A classic Bible story from the book of Daniel is brought to life by Big Idea Productions. Rack, Shack, and Benny work in a factory that makes chocolate bunnies, owned by Nebbie K. Nezzer (a... See full summary »
A sweet-natured Italian waiter named Pistachio Disguisey at his father Fabbrizio's restaurant, who happens to be a member of a family with supernatural skills of disguise. But moments later the patriarch of the Disguisey family is kidnapped Fabbrizio's former arch-enemy, Devlin Bowman, a criminal mastermind in an attempt to steal the world's most precious treasures from around the world. And it's up to Pistachio to track down Bowman and save his family before Bowman kills them! Written by
Anthony Pereyra (firstname.lastname@example.org)
During the final credits, there are scenes from a wedding between Pistachio Disguisey and Jennifer, as well as Dana Carvey hamming it up in several disguises, some 'bloopers', and Dana acting out scenes from other movies/shows. See more »
`The Master of Disguise' raises and indeed answers the question of whether or not it is possible for a movie that bills itself as a `comedy' to run from beginning to end without offering a single funny moment. (The answer, by the way, is, yes, it can be done). Thus, while his `Wayne's World' partner, Mike Myers, is out there making both a fortune and an indelible impression on pop culture with his `Austin Powers' franchise, poor Dana Carvey is reduced to appearing in disastrous vehicles like this one. Now don't get me wrong. I love Carvey's work on `Saturday Night Live,' especially his impersonations of many of the major political figures of our time. However, Carvey's manic, over-the-top style is, apparently, a whole lot easier to take in small doses. Watching him mug, cavort and pratfall his way through a laughless script for the better part of an hour and a half ultimately becomes as wearying as it is embarrassing to watch.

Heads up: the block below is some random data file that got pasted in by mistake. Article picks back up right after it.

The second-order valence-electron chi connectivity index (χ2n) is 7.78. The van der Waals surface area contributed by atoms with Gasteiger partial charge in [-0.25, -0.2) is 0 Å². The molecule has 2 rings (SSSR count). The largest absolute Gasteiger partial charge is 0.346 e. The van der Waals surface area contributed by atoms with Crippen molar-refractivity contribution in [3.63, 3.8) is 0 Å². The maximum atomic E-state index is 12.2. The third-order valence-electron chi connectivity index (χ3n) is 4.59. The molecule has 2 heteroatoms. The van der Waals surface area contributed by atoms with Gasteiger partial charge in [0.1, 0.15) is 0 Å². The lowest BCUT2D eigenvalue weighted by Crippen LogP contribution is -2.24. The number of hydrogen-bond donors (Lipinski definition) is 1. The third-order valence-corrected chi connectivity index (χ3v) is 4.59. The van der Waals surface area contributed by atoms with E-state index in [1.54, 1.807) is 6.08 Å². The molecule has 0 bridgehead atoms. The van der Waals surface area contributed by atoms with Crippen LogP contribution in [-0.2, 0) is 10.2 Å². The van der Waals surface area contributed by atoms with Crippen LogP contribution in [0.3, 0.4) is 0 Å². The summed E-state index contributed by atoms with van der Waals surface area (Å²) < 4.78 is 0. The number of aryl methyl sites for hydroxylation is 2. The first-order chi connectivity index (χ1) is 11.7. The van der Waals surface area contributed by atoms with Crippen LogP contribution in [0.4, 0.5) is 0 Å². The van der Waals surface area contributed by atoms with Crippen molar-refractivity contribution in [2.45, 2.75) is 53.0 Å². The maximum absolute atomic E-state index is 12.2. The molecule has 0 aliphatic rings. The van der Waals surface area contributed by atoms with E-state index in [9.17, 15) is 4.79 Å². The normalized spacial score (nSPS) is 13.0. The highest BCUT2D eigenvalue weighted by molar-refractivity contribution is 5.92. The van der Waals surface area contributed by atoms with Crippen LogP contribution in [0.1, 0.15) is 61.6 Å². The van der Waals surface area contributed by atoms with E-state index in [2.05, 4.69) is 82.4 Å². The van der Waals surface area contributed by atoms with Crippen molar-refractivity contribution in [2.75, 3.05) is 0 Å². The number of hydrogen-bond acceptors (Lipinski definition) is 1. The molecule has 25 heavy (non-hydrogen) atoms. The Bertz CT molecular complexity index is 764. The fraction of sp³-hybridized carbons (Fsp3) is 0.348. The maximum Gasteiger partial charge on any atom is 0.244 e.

Stealing much of its concept from `The Mask,' `The Master of Disguise' involves Carvey in some nonsense about a family of crime fighters who are able to magically don all sorts of disguises at a moment's notice. This allows the filmmakers to enlist the aid of a number of real life celebrities who end up making cameo appearances, in the misguided belief, most likely, that this was going to be a fun, entertaining movie comedy. Boy, were they misled. Actually, I have rarely seen a film in which the jokes, `bits' and setups fall as consistently flat as they do here. To get a general notion of the level of humor in this film, please note that the running gag involves one character's tendency towards uncontrollable flatulence. It isn't funny the first time it happens and, believe me, it is even less funny the fourth, fifth (or is it sixth?) time around.
In addition to the celebrity walk-ons (Bo Derek, Jesse Ventura, Paula Abdul, among others), Harold Gould, James Brolin, Jennifer Espinoto, Brent Spiner and Edie McClurg are all good sports who deserve better material than what they have been handed here. So is Carvey when you come right down to it. But then Carvey wrote the screenplay, so he HAS to be a good sport about it. After all, he handed HIMSELF this material. I hope the other actors trapped in this mess at least got paid well for their endeavors.
The only good news is that, in the closing credits, we get to see many of the scenes, lines and characters that were, apparently, filmed, then dropped from the final product. One can only imagine how much worse the film would have been had they all been allowed to stay in.
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